Here is a transcript of his speech: this detail struck me:
I trust the American people to understand that it is not weakness, but wisdom to talk not just to our friends, but to our enemies, like Roosevelt did, and Kennedy did, and Truman did.
Obama's supporters are too young to know any of this, but Roosevelt led the United States in the war against Hitler; the Allied policy was unconditional surrender, so there was very little for Roosevelt and Hitler to discuss, and in fact, the two did not meet at all (but they did exchange correspondence before the war).
So my guess is that Obama is thinking of the Yalta Conference with Churchill and Stalin as talking to "our enemies", although of course we were still allied with the Soviet Union against Germany and Japan at that point. Beyond that, is the Yalta Conference something Obama and his advisers view as a success worthy of emulation? Puzzling.
I believe in our ability to perfect this nation, because it's the only reason I'm standing here today. I know the promise of America, because I've lived it. Michelle has lived it; you have lived it.
It is the light of opportunity that led my father across an ocean. It's the founding ideals that the flag draped over my father's coffin stand for. It is life and liberty and the pursuit of happiness.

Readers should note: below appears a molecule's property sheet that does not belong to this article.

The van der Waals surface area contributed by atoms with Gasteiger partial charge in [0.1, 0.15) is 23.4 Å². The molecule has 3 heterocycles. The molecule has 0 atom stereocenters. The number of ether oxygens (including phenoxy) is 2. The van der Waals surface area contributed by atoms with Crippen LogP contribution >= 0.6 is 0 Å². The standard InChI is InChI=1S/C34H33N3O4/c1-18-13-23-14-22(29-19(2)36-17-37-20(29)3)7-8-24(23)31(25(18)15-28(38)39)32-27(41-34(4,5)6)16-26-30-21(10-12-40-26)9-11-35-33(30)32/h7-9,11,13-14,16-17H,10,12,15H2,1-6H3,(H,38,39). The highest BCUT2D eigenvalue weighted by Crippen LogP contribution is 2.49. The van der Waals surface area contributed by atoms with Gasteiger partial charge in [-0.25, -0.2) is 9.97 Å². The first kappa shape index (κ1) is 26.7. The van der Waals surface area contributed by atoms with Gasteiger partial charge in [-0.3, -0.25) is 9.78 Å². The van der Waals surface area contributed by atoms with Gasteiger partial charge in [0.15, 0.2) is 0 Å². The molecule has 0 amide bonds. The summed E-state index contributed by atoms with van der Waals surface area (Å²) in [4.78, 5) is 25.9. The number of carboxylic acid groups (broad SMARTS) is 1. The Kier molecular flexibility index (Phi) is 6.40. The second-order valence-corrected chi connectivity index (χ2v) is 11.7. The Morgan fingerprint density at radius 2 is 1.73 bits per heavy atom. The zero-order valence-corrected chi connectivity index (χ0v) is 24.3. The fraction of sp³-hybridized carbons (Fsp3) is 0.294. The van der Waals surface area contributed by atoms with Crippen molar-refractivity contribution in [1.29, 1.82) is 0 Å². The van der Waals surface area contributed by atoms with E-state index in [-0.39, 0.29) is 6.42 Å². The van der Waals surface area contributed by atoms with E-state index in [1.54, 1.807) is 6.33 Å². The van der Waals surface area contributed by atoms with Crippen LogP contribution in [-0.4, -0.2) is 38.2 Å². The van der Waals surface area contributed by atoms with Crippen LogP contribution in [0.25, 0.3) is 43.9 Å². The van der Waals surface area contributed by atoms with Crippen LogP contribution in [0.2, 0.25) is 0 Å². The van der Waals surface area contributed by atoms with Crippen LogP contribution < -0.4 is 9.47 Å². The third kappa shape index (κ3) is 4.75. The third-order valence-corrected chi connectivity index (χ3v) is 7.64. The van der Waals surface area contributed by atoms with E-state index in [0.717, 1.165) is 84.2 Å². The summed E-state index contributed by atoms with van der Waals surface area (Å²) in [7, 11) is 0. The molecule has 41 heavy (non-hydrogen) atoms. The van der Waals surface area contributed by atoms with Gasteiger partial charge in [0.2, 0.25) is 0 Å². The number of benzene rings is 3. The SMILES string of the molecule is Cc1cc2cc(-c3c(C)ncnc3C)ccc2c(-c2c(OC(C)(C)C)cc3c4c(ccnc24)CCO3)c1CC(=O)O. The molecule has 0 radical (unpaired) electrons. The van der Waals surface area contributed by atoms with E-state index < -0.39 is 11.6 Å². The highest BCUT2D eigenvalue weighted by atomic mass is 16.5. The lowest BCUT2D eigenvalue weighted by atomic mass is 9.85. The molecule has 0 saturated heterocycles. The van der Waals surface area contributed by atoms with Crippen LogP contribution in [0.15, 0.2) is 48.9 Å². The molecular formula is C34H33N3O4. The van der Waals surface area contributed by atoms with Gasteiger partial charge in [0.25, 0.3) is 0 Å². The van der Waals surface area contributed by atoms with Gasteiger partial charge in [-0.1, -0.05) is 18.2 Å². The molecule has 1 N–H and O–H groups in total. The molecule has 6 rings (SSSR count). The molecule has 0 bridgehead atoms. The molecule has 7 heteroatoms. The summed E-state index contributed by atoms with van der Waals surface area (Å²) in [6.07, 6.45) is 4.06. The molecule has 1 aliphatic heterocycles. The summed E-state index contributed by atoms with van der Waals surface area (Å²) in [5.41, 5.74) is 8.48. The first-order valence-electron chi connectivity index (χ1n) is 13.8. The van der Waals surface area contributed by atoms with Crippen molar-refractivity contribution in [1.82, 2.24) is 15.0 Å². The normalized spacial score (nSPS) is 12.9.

It's the simple truth I learned all those years ago when I worked in the shadow of all those shuttered steel mills on the south side of the Chicago, that, in this country, justice can be won against the greatest odds, hope can find its way back from the darkest of corners.
And when we are told that we cannot bring about the change that we seek, we answer with one voice: Yes, we can.
"Michelle has lived it"? Any reasonable person would say that Michelle has lived the American dream, but I am not talking about a reasonable person - I am talking about the woman who whines about loneliness and crushing college loans every time she speaks. Well, maybe they will gently ask her to go to re-write and try to find something to smile about.
ERRATA: "It's the founding ideals that the flag draped over my father's coffin stand for" - shouldn't that be "grandfather"? Presumably granddad was entitled to a military funeral; dad was off in Kenya IIRC, probably not with an American flag.